We—all of us—consistently exclude, underestimate, and underutilize huge numbers of people in the workforce even as we include, overestimate, and promote others, often beyond their level of competence. Not only is this immoral and unjust, it's bad for business. Just Work is the solution.
Just Work is Kim Scott's new book, revealing a practical framework for both respecting everyone’s individuality and collaborating effectively. This is the essential guide leaders and their employees need to create more just workplaces and establish new norms of collaboration and respect.
"If you've been wringing your hands or hiding your head in the sand about the issues of injustice in your workplace (yes, yours!), this is the book to read. You will learn how to recognize and eradicate the bias, bad behavior and discrimination that is holding back your team and company from succeeding at the highest levels possible."—Sarah Kunst, Managing Director of Cleo Capital
"It's about time someone tackled this thorny subject. Bravo! Many workplaces get tangled up or ignore the issues when dealing with bias and difference. Thank goodness for Kim Scott and her dose of candor, offering us not just the words, but the courage and compassion required to deal with conflicting points of view. Just Work holds our hands, kicks our butts and shows us how."—Beth Comstock, author, Imagine It Forward, and former Vice Chair, GE
"Just Work left me optimistic that we can create just workplaces. Kim Scott carefully explains how bias, prejudice and bullying undermine all organizations--even those with the best of intentions—and provides an actionable system for countering each. Her acknowledgment that none of us—herself included—are free of this behavior marks an important starting point for a difficult but necessary conversation."—Henry Louis Gates, Jr., Alphonse Fletcher University Professor and Director of the Hutchins Center for African and African American Research, Harvard University
"Packed with stories from Scott’s career, Just Work offers a solutions-focused perspective on #MeToo, acknowledging that gender injustice doesn’t exist in a vacuum and broadening the frame to consider diversity and inclusion writ large. Each of us has an important role in creating a fair and reasonable workplace. When we play that role and create the conditions for others to do the same, we can create real change today in the place where most of us spend most of our time—at work."—Darren Walker, President of the Ford Foundation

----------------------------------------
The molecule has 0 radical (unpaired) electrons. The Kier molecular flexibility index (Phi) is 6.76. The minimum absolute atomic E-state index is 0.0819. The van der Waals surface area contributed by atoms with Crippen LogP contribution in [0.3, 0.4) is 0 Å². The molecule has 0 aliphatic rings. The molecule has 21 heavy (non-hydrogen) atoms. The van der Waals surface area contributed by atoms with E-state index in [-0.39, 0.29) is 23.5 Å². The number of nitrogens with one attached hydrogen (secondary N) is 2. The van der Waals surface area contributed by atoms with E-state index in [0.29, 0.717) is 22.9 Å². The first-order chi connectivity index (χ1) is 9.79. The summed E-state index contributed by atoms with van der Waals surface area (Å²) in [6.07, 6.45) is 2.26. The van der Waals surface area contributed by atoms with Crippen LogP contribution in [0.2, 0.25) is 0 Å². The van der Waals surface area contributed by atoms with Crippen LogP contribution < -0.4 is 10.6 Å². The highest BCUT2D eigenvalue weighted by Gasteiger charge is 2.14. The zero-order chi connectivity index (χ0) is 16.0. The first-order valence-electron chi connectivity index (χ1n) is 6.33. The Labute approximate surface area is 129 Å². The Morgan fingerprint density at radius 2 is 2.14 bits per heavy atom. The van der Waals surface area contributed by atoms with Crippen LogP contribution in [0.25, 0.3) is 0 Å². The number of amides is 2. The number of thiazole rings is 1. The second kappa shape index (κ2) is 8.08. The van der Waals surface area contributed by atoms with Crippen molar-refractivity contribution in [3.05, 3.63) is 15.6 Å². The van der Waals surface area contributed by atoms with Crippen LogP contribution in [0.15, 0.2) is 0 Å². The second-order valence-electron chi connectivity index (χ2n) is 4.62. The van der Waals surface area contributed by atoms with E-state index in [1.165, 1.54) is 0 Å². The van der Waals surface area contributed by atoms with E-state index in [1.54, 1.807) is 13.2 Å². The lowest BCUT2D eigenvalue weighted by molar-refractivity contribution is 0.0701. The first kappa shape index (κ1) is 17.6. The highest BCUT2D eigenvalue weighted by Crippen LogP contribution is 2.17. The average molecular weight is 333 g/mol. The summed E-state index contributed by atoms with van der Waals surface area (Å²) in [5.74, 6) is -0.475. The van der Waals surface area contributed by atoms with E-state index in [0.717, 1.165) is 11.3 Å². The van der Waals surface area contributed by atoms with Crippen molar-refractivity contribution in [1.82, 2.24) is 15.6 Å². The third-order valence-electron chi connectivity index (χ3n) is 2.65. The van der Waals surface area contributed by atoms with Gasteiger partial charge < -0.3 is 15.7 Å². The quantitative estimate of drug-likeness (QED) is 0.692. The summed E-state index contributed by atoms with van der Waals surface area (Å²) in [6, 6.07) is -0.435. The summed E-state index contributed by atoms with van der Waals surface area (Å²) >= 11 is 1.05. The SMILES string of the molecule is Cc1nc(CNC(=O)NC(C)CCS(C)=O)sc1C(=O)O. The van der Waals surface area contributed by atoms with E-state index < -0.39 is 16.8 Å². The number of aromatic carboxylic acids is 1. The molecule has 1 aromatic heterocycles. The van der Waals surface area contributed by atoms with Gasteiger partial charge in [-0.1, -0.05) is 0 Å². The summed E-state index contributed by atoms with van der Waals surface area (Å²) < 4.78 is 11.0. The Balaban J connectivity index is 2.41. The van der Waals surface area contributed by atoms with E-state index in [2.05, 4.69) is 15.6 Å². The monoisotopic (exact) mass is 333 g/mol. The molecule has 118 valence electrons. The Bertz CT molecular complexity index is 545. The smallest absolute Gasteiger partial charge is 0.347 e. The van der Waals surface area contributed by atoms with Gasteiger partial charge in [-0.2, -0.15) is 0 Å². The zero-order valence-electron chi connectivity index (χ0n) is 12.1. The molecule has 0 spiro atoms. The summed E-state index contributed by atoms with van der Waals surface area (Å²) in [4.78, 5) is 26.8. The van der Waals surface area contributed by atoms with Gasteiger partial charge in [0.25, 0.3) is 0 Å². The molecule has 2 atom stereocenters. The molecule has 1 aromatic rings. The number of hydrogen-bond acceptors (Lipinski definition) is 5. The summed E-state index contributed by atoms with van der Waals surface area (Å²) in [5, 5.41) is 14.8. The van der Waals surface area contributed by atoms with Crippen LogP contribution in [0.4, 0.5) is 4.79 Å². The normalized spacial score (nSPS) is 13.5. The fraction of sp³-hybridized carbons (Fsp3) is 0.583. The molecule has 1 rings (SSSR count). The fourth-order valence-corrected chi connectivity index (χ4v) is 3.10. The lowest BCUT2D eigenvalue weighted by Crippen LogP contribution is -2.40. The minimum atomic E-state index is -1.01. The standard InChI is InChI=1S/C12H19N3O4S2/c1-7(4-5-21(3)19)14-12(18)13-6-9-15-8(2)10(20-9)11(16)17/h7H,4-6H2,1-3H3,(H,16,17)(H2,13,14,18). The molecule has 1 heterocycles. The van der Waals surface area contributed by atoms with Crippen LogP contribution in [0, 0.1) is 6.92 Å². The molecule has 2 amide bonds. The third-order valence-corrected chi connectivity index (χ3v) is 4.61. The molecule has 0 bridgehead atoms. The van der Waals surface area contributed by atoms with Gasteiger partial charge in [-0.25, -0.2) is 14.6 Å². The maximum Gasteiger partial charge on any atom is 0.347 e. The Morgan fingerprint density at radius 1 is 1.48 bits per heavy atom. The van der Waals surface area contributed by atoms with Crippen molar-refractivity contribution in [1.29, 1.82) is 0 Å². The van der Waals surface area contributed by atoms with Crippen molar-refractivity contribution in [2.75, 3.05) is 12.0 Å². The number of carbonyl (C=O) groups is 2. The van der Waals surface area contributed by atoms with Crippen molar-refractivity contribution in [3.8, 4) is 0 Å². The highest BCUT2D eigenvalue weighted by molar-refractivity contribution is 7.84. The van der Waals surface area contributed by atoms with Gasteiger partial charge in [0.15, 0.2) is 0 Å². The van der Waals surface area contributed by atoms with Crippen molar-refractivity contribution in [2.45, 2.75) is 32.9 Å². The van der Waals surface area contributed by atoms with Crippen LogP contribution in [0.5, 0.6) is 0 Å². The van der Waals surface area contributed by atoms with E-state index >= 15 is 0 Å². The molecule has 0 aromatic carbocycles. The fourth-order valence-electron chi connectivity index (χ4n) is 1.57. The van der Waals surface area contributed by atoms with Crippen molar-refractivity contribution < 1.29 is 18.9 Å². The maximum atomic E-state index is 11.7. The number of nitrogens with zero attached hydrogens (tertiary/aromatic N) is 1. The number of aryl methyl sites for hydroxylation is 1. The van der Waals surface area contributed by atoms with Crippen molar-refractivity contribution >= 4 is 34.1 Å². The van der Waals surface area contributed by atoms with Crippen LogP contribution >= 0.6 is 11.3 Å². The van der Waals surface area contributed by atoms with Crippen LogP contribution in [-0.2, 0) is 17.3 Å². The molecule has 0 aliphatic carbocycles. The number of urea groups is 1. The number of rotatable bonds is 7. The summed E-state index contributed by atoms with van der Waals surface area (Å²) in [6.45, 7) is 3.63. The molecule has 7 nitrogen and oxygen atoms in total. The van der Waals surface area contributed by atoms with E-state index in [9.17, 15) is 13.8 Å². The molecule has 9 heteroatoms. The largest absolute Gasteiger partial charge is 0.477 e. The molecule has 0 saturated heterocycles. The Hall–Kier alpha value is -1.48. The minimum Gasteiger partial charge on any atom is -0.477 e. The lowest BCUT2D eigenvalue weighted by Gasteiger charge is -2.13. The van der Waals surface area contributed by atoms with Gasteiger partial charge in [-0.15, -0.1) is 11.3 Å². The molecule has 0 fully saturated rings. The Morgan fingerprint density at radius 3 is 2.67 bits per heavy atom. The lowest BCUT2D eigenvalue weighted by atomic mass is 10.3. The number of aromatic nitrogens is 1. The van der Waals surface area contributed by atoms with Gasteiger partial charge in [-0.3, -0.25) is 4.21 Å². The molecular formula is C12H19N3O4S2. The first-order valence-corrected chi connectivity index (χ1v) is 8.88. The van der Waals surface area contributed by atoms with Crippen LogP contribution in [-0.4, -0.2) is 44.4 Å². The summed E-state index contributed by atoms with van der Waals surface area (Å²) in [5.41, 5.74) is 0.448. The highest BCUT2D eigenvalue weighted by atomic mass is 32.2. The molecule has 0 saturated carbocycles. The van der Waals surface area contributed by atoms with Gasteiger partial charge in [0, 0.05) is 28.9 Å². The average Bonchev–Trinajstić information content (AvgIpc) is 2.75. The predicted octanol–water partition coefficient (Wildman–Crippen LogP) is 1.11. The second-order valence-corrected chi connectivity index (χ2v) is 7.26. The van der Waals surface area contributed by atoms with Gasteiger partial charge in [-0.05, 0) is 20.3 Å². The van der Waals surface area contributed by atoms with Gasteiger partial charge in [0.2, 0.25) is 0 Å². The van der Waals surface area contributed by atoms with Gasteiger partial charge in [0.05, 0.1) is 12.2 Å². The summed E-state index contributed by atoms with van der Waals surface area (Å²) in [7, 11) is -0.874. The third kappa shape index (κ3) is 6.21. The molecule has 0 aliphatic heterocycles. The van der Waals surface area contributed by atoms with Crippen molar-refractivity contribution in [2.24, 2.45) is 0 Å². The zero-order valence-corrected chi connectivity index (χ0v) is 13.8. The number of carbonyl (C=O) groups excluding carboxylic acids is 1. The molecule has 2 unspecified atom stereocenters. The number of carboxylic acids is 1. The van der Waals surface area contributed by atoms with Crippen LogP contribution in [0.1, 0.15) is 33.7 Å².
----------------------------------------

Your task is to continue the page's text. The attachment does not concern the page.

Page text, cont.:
"Many books describe how to create a better workplace. What makes Just Work exceptionally interesting and valuable is that Kim Scott vividly describes specific situations: experiences she went through herself or saw happen to people around her; actions she did—or didn’t—take, both as an employee and as a boss; and conversations she regrets having or not having. From lessons she learned the hard way, Kim Scott presents a practical framework for how to make work more just."—Gretchen Rubin, New York Times bestselling author of The Happiness Project
"In this powerful and perceptive book, Kim Scott offers a bold vision—a workplace where respect and collaboration prevail over domination and conformity. Just Work is a sparkling combination of moral courage and practical solutions. It belongs on the shelves—and in the hearts and minds—of leaders everywhere.”—Daniel H. Pink, #1 New York Times bestselling author of When and Drive
"In debates over workplace inequality, we don’t talk enough about the 'how'—how to respond to a boss or coworker who acts unfairly, how exactly that person should change their behavior. Just Work helps answer the how. Kim Scott provides actionable, effective ways for fighting discrimination and harassment with engagement, collaboration, and respect."—Sheryl Sandberg, COO of Facebook and founder of LeanIn.Org and OptionB.Org
"Urgent and actionable, this passionate manifesto will be a welcome addition to any leader’s desk."—Publishers Weekly (starred review)
“Just Work [is] presented with thoughtful clarity and sensitivity . . . Scott’s advice is rooted firmly in common sense, with a nod to the realities of human nature.”—Booklist